Recommended exposure limit

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A recommended exposure limit (REL) is an occupational exposure limit that has been recommended by the United States National Institute for Occupational Safety and Health.[1] The REL is a level that NIOSH believes would be protective of worker safety and health over a working lifetime if used in combination with engineering and work practice controls, exposure and medical monitoring, posting and labeling of hazards, worker training and personal protective equipment. To formulate these recommendations, NIOSH evaluates all known and available medical, biological, engineering, chemical, trade, and other information. Although not legally enforceable limits, RELS are transmitted to the Occupational Safety and Health Administration (OSHA) or the Mine Safety and Health Administration (MSHA) of the U.S. Department of Labor for use in promulgating legal standards.[1][2]

All RELs are located in the NIOSH Pocket Guide to Chemical Hazards, along with other key data for 677 chemical or substance groupings. The Pocket Guide is a source of general industrial hygiene information for workers, employers, and occupational health professionals.[1]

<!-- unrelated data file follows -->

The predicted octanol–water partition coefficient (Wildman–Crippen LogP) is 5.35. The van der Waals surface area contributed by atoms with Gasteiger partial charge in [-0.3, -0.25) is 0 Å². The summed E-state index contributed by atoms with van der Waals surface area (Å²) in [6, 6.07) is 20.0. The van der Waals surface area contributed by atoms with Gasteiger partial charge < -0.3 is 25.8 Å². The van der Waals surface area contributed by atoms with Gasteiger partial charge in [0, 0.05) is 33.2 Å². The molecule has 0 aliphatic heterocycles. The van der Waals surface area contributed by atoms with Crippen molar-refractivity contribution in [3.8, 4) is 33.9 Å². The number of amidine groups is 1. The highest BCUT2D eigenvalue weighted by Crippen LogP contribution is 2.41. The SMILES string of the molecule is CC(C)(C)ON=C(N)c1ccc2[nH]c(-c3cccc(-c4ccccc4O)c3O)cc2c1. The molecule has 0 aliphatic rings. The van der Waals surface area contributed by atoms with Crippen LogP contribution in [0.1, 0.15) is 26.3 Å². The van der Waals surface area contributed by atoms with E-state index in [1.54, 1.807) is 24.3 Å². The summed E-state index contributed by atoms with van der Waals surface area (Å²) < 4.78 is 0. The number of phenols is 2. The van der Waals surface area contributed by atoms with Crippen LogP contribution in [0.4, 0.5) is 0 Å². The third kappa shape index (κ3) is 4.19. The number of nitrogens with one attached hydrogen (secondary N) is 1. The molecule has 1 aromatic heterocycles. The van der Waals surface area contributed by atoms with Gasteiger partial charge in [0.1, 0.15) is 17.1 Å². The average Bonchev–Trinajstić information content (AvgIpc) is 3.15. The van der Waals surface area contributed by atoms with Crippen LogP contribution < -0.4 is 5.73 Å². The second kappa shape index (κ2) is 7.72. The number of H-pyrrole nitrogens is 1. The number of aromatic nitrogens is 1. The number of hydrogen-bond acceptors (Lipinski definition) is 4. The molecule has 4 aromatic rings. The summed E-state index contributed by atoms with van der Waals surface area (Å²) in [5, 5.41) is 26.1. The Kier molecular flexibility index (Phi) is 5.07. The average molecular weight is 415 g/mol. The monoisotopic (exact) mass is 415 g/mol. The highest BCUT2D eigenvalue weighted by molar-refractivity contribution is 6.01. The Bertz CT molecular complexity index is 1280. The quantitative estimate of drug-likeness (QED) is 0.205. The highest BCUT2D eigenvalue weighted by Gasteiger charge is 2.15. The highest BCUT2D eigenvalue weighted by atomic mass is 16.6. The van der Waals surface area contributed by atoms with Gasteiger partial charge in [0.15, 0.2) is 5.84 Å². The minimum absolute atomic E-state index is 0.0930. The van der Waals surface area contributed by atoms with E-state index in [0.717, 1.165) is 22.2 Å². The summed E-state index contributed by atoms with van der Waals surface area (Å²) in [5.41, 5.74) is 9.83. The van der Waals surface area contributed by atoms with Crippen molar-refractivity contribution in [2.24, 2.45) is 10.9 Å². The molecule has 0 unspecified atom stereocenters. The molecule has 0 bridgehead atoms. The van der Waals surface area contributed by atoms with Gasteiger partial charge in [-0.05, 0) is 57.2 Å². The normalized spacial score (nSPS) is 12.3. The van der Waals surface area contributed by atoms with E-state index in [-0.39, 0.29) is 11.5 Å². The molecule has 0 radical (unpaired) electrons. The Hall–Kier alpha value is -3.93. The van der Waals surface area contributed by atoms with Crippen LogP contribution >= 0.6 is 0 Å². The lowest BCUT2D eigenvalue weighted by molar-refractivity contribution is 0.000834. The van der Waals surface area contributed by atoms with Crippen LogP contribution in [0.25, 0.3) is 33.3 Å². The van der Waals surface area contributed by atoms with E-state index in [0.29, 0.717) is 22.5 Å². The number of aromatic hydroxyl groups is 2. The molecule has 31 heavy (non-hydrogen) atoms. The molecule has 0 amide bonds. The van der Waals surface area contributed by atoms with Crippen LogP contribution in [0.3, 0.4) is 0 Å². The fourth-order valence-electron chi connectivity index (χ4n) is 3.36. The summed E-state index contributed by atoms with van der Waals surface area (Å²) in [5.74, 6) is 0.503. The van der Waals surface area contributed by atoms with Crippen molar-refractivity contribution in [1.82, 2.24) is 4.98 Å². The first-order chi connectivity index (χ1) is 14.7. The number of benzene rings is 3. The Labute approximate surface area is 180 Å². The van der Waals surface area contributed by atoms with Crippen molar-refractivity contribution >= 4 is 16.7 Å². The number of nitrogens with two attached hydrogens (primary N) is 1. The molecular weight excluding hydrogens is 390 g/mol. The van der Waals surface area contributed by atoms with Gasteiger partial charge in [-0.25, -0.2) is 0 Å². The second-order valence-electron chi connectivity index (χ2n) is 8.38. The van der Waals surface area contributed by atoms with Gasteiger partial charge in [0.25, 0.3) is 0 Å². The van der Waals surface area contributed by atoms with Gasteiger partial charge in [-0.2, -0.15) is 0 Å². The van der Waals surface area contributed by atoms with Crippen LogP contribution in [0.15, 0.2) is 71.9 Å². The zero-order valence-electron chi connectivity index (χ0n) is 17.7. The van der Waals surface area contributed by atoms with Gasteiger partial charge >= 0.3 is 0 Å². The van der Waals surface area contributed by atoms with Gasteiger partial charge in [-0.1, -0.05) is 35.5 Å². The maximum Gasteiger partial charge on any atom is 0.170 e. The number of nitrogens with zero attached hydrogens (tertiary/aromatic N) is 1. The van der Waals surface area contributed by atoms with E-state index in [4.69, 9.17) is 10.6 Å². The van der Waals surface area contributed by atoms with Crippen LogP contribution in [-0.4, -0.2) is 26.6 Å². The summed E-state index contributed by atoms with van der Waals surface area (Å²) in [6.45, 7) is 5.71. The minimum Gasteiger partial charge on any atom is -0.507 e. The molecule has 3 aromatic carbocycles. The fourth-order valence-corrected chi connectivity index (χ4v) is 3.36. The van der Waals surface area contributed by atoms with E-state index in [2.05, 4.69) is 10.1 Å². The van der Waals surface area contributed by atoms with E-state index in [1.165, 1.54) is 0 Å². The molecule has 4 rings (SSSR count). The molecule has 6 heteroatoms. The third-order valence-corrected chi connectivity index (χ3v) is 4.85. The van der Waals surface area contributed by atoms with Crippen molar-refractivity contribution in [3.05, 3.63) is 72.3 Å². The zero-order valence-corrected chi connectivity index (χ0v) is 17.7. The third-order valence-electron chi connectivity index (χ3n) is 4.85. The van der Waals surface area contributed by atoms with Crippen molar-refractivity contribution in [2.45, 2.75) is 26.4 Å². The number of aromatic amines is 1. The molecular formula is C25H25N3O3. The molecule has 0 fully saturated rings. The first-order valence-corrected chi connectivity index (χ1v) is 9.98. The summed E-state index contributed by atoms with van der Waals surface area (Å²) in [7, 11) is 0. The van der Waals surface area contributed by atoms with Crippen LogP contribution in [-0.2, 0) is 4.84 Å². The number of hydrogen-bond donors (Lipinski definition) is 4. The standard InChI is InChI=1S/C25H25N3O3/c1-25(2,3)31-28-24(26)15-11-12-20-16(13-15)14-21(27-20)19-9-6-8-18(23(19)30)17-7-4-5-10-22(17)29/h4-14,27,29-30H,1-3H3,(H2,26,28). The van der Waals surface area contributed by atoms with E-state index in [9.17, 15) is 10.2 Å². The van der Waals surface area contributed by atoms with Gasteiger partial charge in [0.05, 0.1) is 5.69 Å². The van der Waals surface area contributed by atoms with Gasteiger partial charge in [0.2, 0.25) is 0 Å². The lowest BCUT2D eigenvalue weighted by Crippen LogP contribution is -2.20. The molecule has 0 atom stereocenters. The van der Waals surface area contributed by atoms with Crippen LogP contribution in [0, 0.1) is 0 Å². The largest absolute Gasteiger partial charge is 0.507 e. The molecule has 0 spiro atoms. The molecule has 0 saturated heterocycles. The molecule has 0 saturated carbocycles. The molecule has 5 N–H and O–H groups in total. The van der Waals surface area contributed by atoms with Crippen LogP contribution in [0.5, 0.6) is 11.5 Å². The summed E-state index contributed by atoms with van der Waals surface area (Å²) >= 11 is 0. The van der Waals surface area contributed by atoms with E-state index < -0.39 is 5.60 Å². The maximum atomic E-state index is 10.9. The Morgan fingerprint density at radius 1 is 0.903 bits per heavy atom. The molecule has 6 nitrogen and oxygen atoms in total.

NIOSH recommendations are also published in a variety of documents, including:

  • Criteria documents - These recommend workplace exposure limits and appropriate preventive measures to reduce or eliminate adverse health effects and accidental injuries.
  • Current Intelligence Bulletins (CIBs) - These share new scientific information about occupational hazards, highlighting a formerly unrecognized hazard, reporting new data on a known hazard, or presenting information on hazard control.
  • Alerts, Special Hazard Reviews, Occupational Hazard Assessments, and Technical Guidelines - These assess the safety and health problems associated with a given agent or hazard and recommend appropriate control and surveillance methods. Although these documents are not intended to supplant the more comprehensive criteria documents, they are prepared to assist OSHA and MSHA in the formulation of regulation.[1]

In addition to these publications, NIOSH periodically presents testimony before various Congressional committees and at OSHA and MSHA rulemaking hearings.[1]

References[edit]

  1. ^ a b c d e "NIOSH Pocket Guide to Chemical Hazards". NIOSH website. Retrieved November 25, 2019. This article incorporates text from this source, which is in the public domain.
  2. ^ Centers for Disease Control and Prevention (1988). "NIOSH Recommendations for Occupational Safety and Health Standards 1988". MMWR. 37: 1–29.

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